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Close Encounters of the Third Kind at 40: The Movie That Proved ‘Spielberg’s Reputation Is No Accident’

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When Close Encounters of the Third Kind premiered in New York City on Nov. 15, 1977 — 40 years ago this Wednesday — filmmaker Steven Spielberg, though not yet 30, already had a reputation to uphold. His Jaws had been such a massive hit in 1975 that his new film would be judged on standards that hardly any movie could match. Given its UFO-centric subject matter, the 1977 success of Star Wars, which had cost about half as much as Close Encounters to make, only added to the pressure.

So it was no secret that extreme measures were taken to make sure the movie remained a surprise. The cast didn’t discuss the plot with the press, and the set was closely guarded.

Those moves paid off, as Frank Rich pointed out for TIME when the film was released, as “the secret turns out to have been worth keeping”:

Although the movie is not a sure blockbuster — it lacks the simplicity of effect that characterizes most alltime box office champs — it will certainly be a big enough hit to keep Columbia’s stockholders happy. More important, Close Encounters offers proof, if any were needed, that Spielberg’s reputation is no accident. His new movie is richer and more ambitious than Jaws, and it reaches the viewer at a far more profound level than Star Wars. The film is not perfect, but, like Stanley Kubrick’s similar (if far chillier) 2001: A Space Odyssey, it uses science fiction thrills to seduce the audience into looking at the cosmos metaphysically. Close Encounters is, moreover, its creator’s highly personal statement about mankind’s next leap forward.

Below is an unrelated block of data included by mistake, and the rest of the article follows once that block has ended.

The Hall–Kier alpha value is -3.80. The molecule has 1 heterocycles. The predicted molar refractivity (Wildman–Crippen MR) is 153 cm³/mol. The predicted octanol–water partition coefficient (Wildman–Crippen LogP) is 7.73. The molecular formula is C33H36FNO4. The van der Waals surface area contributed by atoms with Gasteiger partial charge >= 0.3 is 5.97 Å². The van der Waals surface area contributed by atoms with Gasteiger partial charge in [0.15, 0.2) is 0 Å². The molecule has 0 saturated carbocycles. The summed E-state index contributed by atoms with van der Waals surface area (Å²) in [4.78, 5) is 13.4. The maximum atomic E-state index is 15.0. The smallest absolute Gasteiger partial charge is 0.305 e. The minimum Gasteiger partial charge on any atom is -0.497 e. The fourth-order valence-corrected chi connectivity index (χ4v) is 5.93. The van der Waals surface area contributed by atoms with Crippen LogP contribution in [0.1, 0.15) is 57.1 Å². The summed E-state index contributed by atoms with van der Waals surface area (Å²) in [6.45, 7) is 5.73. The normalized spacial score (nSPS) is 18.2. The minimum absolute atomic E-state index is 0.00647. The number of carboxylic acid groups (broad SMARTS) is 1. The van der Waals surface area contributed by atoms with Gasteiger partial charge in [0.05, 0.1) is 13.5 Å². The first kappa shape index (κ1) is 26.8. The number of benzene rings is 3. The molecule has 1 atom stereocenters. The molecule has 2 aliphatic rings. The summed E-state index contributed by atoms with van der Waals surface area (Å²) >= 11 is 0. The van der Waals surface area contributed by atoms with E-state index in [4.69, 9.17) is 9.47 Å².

But, as the TIME story explained, some of that secrecy about the plot wasn’t so much a matter of protecting a surprise as it was a matter of confusion. The now-classic film, which Spielberg identified by genre as an “adventure thriller,” follows several characters in their quests to achieve direct contact — the titular degree of close encounter — with extraterrestrials. But what exactly was going on in the story was opaque even to some of the movie’s stars. “I never really tried to figure out what my role meant,” said French director François Truffaut, whom Spielberg had cast in one of the roles. “I know I was there a lot, but like Greta Garbo, I can say only that I had the feeling of waiting.” (One group of fans, however, got the meaning perhaps a little too well, TIME later reported, as the movie contributed to a real-life increase in interest in UFOs.)

Still, perhaps it wasn’t necessary to see the deeper meaning of every plot point into order to get the message of the film, encouraging the openness required to hope for a meeting between beings.

“In Spielberg’s benign view, the confrontation between human and alien is an ecstatic evolutionary adventure, rather than a potentially lethal star war; it is a wondrous opportunity for man to be reborn,” Rich wrote. “When the earthlings and the visitors at last communicate in the film, bellowing ‘Hello’ to each other in bursts of light and music, it is like hearing a child speak for the first time — or, as one character explains, it is ‘the first day of school.'”

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Write to Lily Rothman at lily.rothman@time.com